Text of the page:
Joined: Thu May 29, 2003 1:01 am
Posts: 527
Location: Arkansas
Hay is a commodity that when you sell it its too cheap, and when you buy it its too expensive. Running a cow/calf operation has turned into a joke. If I cood figure out what else to do with the land I would get out asap


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PostPosted: Sun Jun 30, 2019 8:11 pm 
Hawkeye

Joined: Tue Dec 25, 2007 8:11 pm
Posts: 7088
Location: missouri
Had an OK run today w/o significant problems. Maybe 40 +/- bales left to roll up. Probably not going to get it all moved before the next round of rains. My hay buyer hauls with an 18 wheeler and that makes things difficult as we have no hard surface area big enough to handle such a rig so any amount of rain stops the process.
Last year we loaded on a wide intersection on the county road but even that's been under 4-5' of water multiple times this summer and unsuitable for a loaded semi

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PostPosted: Sun Jun 30, 2019 8:33 pm 
Blackhawk

Joined: Tue Nov 02, 2010 6:45 pm
Posts: 528
Location: Southern Illinois
Same here in Southern Illinois. LUCKILY all sin and gas taxes going up at midnight. My neighbor is using my fields. If you don't Autumn Olive bushes take over. I get to use his Bob Catt as needed in exchange..He got all done this evening. Still haven't put my 3 acres of Corn for the Deer yet. planter down again..

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PostPosted: Mon Jul 01, 2019 3:33 am 
Hawkeye

Joined: Tue Aug 16, 2005 1:01 am
Posts: 15931
Location: Milo Maine
Hay is ready here, but harvest has not started Too Wet! ps

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PostPosted: Mon Jul 01, 2019 4:24 am 
Hawkeye

Joined: Tue Dec 25, 2007 8:11 pm
Posts: 7088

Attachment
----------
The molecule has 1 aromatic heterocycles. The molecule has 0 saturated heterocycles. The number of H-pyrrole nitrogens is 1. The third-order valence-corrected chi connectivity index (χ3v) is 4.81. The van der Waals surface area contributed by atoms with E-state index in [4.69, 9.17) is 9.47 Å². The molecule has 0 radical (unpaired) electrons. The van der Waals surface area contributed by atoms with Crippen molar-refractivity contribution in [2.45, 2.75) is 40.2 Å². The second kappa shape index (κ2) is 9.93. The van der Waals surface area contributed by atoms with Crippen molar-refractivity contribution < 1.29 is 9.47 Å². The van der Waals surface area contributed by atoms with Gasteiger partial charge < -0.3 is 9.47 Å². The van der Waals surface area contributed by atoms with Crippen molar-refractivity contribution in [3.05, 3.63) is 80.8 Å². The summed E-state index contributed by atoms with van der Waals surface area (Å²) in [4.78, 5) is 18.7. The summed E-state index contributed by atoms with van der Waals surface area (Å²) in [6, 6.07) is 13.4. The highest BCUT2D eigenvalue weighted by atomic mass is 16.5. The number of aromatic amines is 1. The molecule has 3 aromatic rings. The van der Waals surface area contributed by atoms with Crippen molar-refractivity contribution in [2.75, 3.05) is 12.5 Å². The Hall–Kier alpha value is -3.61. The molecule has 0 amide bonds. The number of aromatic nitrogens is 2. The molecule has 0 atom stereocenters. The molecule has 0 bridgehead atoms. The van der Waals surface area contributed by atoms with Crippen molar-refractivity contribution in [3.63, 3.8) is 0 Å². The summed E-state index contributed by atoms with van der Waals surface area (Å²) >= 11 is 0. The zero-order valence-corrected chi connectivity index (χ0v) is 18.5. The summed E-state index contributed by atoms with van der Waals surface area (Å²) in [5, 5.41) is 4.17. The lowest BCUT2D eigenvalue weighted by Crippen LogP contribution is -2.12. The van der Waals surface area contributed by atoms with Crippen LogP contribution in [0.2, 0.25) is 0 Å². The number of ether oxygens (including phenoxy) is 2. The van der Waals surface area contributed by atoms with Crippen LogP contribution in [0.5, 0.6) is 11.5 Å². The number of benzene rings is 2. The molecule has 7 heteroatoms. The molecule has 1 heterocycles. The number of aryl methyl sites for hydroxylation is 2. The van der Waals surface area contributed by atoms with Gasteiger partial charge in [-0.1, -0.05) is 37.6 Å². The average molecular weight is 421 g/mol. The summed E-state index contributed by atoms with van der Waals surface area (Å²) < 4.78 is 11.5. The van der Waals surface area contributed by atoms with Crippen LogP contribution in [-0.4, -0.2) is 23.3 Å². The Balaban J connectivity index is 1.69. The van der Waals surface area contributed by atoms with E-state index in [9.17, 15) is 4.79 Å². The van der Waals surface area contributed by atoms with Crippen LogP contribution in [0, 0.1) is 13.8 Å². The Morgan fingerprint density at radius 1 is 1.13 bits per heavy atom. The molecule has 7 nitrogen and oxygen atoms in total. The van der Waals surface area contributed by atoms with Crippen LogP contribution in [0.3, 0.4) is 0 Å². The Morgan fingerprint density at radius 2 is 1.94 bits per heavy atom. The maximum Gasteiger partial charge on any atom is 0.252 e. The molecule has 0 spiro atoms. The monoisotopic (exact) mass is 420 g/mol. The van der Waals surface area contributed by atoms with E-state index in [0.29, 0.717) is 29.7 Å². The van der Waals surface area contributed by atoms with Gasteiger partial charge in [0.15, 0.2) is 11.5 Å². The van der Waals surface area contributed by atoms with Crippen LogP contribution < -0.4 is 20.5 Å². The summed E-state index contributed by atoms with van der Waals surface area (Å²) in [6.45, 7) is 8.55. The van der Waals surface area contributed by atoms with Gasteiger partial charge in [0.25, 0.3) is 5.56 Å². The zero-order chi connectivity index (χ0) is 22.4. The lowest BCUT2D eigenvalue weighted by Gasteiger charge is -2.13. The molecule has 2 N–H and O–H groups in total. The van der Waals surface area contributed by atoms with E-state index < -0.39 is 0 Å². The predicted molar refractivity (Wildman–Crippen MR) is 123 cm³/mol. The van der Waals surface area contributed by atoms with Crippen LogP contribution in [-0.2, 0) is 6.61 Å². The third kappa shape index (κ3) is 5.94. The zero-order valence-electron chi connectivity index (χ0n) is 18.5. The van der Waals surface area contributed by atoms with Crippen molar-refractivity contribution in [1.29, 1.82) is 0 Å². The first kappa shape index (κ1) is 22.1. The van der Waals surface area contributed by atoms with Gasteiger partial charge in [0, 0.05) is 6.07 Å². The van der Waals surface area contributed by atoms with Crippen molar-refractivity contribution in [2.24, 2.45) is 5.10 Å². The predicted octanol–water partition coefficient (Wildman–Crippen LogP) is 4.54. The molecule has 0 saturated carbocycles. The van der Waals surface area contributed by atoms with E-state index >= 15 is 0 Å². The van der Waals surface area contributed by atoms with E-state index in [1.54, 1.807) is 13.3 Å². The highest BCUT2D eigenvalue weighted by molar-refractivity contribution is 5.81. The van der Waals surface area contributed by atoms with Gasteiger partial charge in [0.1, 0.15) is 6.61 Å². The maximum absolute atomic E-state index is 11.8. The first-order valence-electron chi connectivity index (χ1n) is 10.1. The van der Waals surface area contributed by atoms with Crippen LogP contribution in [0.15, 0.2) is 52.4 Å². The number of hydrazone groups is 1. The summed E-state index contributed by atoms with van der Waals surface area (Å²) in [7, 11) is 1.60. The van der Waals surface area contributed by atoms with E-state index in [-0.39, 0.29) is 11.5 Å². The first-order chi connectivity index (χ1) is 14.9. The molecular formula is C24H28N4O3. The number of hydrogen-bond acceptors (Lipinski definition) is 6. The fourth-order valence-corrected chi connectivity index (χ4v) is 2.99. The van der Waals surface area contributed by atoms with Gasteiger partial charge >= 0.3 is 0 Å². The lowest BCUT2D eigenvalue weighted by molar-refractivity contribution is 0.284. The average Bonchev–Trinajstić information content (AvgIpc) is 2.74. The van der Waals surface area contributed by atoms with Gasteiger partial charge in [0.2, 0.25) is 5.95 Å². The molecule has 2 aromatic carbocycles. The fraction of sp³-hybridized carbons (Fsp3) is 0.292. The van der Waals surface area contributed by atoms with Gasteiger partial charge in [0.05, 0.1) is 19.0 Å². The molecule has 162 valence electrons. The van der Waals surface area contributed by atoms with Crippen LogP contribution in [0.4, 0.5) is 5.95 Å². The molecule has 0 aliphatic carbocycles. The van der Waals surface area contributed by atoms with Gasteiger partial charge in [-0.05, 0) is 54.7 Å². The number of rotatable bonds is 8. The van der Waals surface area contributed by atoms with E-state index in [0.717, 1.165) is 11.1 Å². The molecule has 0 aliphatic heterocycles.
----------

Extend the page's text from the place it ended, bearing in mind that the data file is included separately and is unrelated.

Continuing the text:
Location: missouri
Had a slight burp in the game plan. A month back I'd decided this year was going to be challenging and bought a used "disc mower" to augment my sickle bar hay conditioner. Good move as no sickle mower would cut the stuff we grew this year. Tom talked me into advertising my sickle bar mowers (I have 2 for use and 1 for parts) to free up some barn space and partially cover the cost of the disc mower. Guess what? A guy called last night to set up a time to come and take 1 working mower and the parts unit this morning. Then I found that another guy wants to buy the remaining one as soon as buyer #1 makes his choice.
This is GOOD fortune but BAD timing as we're about maxed out time wise. Tom's bringing the skid loader to help and I've got my Ford 4000 loaded on the trailer to shuffle stuff around in the machine shed cause EVERYTHING is parked in front of those mowers.

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PostPosted: Mon Jul 01, 2019 6:19 am 
Hawkeye

Joined: Thu Oct 26, 2006 1:01 am
Posts: 14711
Location: Woodbury, Tn
Life, ain’t it fun! Timing is everything or so I have been told! When things go too easy I start wondering what I have done wrong?
gramps

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Last edited by gramps on Mon Jul 01, 2019 7:07 am, edited 1 time in total.

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PostPosted: Mon Jul 01, 2019 6:33 am 
Buckeye
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Joined: Thu Oct 18, 2012 3:04 pm
Posts: 1896
Location: Ct., Va., & Vanzant, Mo.
and to make matters worse, muddy harvests will tell buyers theres dirt is in the hay and give you less.
are you using wire or mesh on your bails, mo'?
round or square bails?

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PostPosted: Mon Jul 01, 2019 9:19 am 
Hawkeye

Joined: Tue Dec 25, 2007 8:11 pm
Posts: 7088
Location: missouri
These are 1200-1500# round bales. My buyer feeds show calves inside a large barn so doesn't want net wrap although he does tolerate plastic twine. Using sisal twine often results in a hay explosion during handling unless the bales are moved immediately. As it is, the bales get handled 4-6 times in getting moved, loaded, unloaded, and ultimately fed.
Last year we were able to cut loading time to approx 30 minutes by using both skidloader and tractor loader but not this time. Loading with the tractor alone takes most of an hour.